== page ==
Example of a case involving incarceration and death

The complexity and sensitivity of the matters in the Critical Incident List was demonstrated in the case of Haillet & Ghanalayini [2023] FedCFamC1F 509. The facts in that case were:

  1. Competing applications for parental responsibility by the child’s maternal and paternal grandparents were before the Court, including an order sought by the maternal grandparents to relocate the child to their country of residence.
  2. The child’s mother had recently passed away and the father was incarcerated for several charges for numerous domestic violence and assault offences and had a history of breaching domestic violence orders. The circumstances of the mother’s death were unknown to the FCFCOA save that the father had found the mother deceased, denied any responsibility for causing her death, and had not been charged with her murder.
  3. At the time of the proceeding the child was under the parental responsibility of the Minister for Families and Communities.
  4. The Department of Communities and Justice (“the Department”) were invited to intervene in the proceedings and did so.
  5. The incarcerated father was notified of the proceeding and listed as a respondent providing him with an opportunity to participate.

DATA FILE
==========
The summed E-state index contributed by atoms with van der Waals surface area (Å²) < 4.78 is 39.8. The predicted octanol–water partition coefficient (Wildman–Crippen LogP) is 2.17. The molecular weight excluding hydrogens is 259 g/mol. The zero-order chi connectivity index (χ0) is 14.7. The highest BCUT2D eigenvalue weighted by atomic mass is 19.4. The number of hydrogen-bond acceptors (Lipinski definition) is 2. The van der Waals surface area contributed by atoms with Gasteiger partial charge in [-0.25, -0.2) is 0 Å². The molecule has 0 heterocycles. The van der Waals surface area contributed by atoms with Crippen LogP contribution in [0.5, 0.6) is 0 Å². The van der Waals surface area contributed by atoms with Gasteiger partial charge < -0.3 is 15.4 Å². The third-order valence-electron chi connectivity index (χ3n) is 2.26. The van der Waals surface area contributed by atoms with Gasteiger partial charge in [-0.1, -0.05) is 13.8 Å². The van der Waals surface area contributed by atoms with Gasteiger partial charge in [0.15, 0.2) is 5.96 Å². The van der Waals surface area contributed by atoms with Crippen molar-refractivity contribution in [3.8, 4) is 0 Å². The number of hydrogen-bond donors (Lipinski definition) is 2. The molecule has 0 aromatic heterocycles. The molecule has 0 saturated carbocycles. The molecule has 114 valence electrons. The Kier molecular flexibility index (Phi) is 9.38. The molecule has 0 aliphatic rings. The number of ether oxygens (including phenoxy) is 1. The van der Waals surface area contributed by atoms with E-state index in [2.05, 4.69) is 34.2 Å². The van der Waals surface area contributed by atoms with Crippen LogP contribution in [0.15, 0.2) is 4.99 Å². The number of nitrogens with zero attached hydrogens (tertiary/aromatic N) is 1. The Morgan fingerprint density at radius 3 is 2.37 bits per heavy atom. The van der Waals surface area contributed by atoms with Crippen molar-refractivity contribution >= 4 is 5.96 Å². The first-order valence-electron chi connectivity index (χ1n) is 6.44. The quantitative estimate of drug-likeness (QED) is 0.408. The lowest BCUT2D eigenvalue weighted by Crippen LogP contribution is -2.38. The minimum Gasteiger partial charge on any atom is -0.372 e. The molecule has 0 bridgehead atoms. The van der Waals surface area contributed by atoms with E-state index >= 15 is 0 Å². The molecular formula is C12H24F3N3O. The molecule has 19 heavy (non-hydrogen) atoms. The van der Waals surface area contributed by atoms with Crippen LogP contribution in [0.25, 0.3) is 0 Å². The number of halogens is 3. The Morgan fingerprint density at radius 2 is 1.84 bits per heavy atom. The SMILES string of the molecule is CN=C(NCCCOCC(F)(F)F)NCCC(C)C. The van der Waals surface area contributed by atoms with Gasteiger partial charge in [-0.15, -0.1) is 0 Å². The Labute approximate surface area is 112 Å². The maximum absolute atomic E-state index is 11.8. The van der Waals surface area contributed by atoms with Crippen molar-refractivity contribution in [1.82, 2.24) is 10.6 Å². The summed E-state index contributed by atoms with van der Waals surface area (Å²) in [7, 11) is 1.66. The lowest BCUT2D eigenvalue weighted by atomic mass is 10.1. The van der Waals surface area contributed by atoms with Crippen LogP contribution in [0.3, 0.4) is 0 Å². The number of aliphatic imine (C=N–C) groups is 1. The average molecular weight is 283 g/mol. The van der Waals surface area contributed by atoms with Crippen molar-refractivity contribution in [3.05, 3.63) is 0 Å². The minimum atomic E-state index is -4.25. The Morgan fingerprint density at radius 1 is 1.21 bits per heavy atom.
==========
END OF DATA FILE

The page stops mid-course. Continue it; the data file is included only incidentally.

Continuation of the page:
6. It was not disputed that the child had a loving relationship with all his family members.

In this case, the FCFCOA considered the child’s relationship with the maternal grandparents and the paternal grandmother, and their respective capacity to care for the child and protect him from harm. This also involved consideration of the Department’s involvement with the child’s family, including the paternal family, in 2022 and 2023, and the police records which depicted a series of domestic violence incidents leading to the mother’s death.

The FCFCOA ultimately held concerns about the paternal family’s ability to protect the child from harm in circumstances where they had knowledge of the harm committed by the father against the mother and lacked insight. On an interim basis, pending the family report and on the expiry or discharge of the Children’s Court’s order, the maternal grandparents were granted parental responsibility, permission to relocate the child out of the Commonwealth of Australia, and ordered to facilitate video communication once a week between the paternal grandmother and the child.


In circumstances such as these, it is important to obtain legal advice as to the options available to you and your family in relation to the long-term care and welfare of a child whose parents are unable to care for them. It is also important that you take care of yourself. If you are in need of support, please contact Beyond Blue on 1300 22 4636 for 24/7 advice, referrals, and support from trained professionals.

[1] Watkins & Goddard [2023] FedCFamC1F 603; Xieren & Huyen [2023] FedCFamC1F 292.

[1] Watkins & Goddard [2023] FedCFamC1F 603.